ARMADILLO (Attitude Related Maneuvers And Debris Instrument in Low (L) Orbit)

Spacecraft    Launch    Sensor Complement   References

ARMADILLO is a nanosatellite (3U CubeSat) technology demonstration mission under development at the SDL (Satellite Design Laboratory) of the University of Texas at Austin. The mission is being designed and built by students at the University of Texas at Austin (UTA) in collaboration with Baylor University, Waco, TX. The primary mission goals are: 1) 2) 3)

• Characterize in-situ sub-millimeter level dust and debris particles in LEO (Low Earth Orbit) by sensing impacts at varying times, directions and locations

• Demonstrate ionospheric radio-occultation within a single CubeSat volume (10 cm x 10 cm x 10 cm) using a software-defined dual frequency GPS receiver

• Train students in best systems engineering practices by executing a complete spacecraft life cycle from concept design to mission operations.

The project uses the PDD (Piezo Dust Detector) developed at Baylor University to study and characterize the sub-millimeter sized dust and debris particles. For the PDD, the ARMADILLO mission serves as a demonstration mission in LEO . In addition, the spacecraft will obtain radio occultation measurements by collecting GPS measurements using a dual frequency, software-defined FOTON GPS receiver developed by the Radionavigation Lab at UTA.

In order to precisely point the PDD and FOTON GPS receiver, so as to obtain the best scientific results, the ARMADILLO nanosatellite will have a precise six degree-of-freedom attitude control system. The satellite will also establish optical navigation and provide an independent verification of the ADC unit with an in-house developed star tracker, as well as have the capability to reprogram the on-board computer while in orbit. 4)

In addition to the student ARMADILLO team at UTA, a science team has been assembled consisting of representatives from:

- CASPER (Center for Astrophysics, Space Physics, and Engineering Research); Baylor University, Co-Investigators, providing the PDD (Piezo Dust Detector)

- AFRL (Air Force Research Laboratory) / Orbital Drag Program

- NASA Orbital Debris Program Office

- MIT Haystack Observatory

- Astra Space

- MIT Earth, Atmospheric and Planetary Sciences / NASA/GSFC

- NSF (National Science Foundation) CubeSat Space Weather Initiative

- TU-Delft (Delft University of Technology), Delft, The Netherlands

- Institute of Space Systems; University of Stuttgart, Germany

- Cosmic Dust Group; Max Plank Institute for Nuclear Physics, Heidelberg, Germany.


Figure 1: Artist's view of the deployed ARMADILLO nanosatellite (image credit: UTA)


ARMADILLO is a 3U CubeSat, a nanosatellite is of size: 10.5 cm x 10.5 cm x 34.5 cm with a mass of ~ 4 kg. The nanosatellite has a confirmed launch opportunity with NASA's ELaNa (Educational Launch of Nanosatellites) program and in addition to that is participating in the UNP-7 (University Nanosatellite Program) competition of AFRL/AIAA. 5)


Figure 2: Illustration of the ARMADILLO nanosatellite with PDD in the center (image credit: UTA)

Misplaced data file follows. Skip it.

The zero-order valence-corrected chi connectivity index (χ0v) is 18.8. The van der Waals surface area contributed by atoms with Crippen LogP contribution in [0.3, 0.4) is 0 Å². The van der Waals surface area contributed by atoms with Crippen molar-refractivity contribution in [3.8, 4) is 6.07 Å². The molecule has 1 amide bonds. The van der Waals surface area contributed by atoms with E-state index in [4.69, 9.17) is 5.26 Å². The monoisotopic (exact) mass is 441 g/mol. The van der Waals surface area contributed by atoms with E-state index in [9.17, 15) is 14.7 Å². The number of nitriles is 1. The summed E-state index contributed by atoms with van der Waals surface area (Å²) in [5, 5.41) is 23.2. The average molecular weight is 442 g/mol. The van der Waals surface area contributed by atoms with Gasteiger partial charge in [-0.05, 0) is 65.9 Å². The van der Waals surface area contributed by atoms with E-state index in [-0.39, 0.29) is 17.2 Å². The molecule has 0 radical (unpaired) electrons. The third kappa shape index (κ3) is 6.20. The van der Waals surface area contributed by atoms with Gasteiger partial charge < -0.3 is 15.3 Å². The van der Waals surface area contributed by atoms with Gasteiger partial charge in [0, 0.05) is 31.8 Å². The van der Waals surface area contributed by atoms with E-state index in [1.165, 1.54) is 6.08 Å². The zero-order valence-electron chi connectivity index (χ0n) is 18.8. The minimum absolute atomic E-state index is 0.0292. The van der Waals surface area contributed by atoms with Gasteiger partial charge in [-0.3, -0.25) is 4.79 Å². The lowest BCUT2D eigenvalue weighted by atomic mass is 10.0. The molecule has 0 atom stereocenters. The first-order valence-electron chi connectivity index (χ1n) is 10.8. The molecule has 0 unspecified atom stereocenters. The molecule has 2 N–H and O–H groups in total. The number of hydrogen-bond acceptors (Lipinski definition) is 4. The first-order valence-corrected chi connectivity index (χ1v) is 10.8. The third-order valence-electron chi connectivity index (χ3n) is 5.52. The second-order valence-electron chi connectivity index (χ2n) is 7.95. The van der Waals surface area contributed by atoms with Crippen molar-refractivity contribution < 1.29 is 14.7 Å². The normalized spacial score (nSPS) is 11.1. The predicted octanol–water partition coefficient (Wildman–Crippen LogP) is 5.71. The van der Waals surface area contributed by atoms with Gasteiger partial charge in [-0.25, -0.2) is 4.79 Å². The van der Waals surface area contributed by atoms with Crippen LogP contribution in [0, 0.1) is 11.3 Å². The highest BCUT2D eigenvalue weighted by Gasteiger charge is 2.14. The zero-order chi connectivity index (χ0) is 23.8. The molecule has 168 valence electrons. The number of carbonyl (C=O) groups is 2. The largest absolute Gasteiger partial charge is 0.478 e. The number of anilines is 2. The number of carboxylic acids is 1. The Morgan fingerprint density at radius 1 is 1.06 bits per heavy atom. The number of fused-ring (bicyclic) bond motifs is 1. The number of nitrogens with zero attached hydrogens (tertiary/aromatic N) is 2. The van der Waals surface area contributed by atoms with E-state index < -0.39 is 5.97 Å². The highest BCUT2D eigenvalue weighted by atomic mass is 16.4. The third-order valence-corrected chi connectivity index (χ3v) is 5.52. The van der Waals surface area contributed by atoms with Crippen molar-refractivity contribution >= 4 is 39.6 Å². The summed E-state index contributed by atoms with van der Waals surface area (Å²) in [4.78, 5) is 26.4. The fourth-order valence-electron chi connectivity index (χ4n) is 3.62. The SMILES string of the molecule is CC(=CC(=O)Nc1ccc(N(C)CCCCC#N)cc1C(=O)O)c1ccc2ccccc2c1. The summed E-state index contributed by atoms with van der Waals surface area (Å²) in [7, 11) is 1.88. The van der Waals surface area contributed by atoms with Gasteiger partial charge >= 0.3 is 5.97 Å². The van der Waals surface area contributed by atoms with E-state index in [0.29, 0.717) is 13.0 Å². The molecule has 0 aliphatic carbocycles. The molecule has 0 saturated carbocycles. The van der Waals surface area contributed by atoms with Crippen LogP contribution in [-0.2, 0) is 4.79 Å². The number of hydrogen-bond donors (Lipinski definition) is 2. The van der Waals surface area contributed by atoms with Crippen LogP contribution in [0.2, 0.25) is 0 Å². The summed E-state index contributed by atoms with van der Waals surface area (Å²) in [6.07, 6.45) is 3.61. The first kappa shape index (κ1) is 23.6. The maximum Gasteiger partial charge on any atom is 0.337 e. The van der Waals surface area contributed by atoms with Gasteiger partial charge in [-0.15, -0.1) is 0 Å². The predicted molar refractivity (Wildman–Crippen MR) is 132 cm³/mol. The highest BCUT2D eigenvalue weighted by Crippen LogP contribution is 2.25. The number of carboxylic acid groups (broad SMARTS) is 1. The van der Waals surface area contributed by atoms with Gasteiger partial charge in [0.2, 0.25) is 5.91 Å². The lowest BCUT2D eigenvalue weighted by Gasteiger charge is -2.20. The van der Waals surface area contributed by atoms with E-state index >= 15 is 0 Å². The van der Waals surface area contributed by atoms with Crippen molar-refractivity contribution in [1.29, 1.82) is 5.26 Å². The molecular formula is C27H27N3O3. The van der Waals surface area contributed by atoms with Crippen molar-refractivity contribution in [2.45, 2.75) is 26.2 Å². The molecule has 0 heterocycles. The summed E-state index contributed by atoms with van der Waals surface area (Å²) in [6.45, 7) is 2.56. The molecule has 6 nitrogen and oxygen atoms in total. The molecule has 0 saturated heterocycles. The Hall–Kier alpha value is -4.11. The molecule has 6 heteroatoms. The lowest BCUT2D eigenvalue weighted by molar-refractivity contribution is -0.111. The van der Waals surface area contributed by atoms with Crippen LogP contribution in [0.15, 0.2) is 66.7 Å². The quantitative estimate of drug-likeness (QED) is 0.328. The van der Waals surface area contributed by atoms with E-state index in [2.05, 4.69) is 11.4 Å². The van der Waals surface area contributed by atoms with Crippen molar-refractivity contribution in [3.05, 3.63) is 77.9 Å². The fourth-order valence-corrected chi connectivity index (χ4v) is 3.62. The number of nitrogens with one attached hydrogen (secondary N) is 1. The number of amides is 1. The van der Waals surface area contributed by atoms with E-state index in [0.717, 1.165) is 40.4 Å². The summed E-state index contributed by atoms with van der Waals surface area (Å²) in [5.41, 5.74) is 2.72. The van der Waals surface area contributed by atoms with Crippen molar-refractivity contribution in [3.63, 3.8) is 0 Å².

Figure 3: Functional block diagram of the ARMADILLO nanosatellite (image credit: UTA, Ref. 3)

GN&C (Guidance, Navigation & Control) module: UTA/SDL is building a general purpose GN&C module, also referred to as ADCS (CubeSat Attitude Determination and Control Subsystem), with 6 degree-of-freedom maneuver capability. The GN&C module is capable of meeting multiple pointing constraints autonomously utilizing new constrained attitude control algorithms. While the GN&C module design will be tested in the Bevo-2 nanosatellite mission of NASA/MSFC (launch in 2013), the module will be reused in the ARMADILLO mission. The development of the GN&C module hardware is being supported through a NASA STTR (Small Technology Transfer) grant. 6) 7) 8)

The GN&C module has a volume of ~1U and is comprised of sensors, actuators, and embedded controllers necessary to perform 6 degree-of-freedom maneuvers (Figures 4 and 5). The system utilizes a set of 3 gyroscopes, two sun sensors, and a magnetometer (Honeywell HMR2300) for basic attitude determination. An external star tracker (not shown) provides more accurate attitude determination results when available. A set of 3 reaction wheels (Sinclair Interplanetary) are utilized for pointing control. The momentum is managed with a pair of magnetic torque rods. A compact cold-gas thruster allows for small translational impulses.

ADCS requirements:

• Three-axis stabilized spacecraft

• Rotational maneuvers: 0.1º/s –80º/s

• Pointing accuracy: 1º

• Maintain pointing: 1 orbit

• Position: ±1 km.


Figure 4: Illustration of the GN&C module (image credit: UTA)


Figure 5: An exploded view of the GN&C module (image credit: UTA)

A new numerical optimization approach, called SDP (Semi-Definite Programming) is being used to meet the attitude requirements of the Bevo-2 spacecraft. The scenario constructed from Bevo-2 hardware requirements consists of several attitude constraints. The sensitive star tracker, which is aligned along the x-axis, must avoid the Earth, the Sun, and the Moon all with different avoidance cone sizes. The star tracker has a FOV (Field of View) of ±20º. The sun sensor, which is aligned with the y-axis (Figure 6), must maintain the Sun within the sensor's ±70º FOV. An additional attitude constraint is given to keep the spacecraft attitude within a range in which an admissible rotation exists to allow the sun sensor to view the Sun at all times.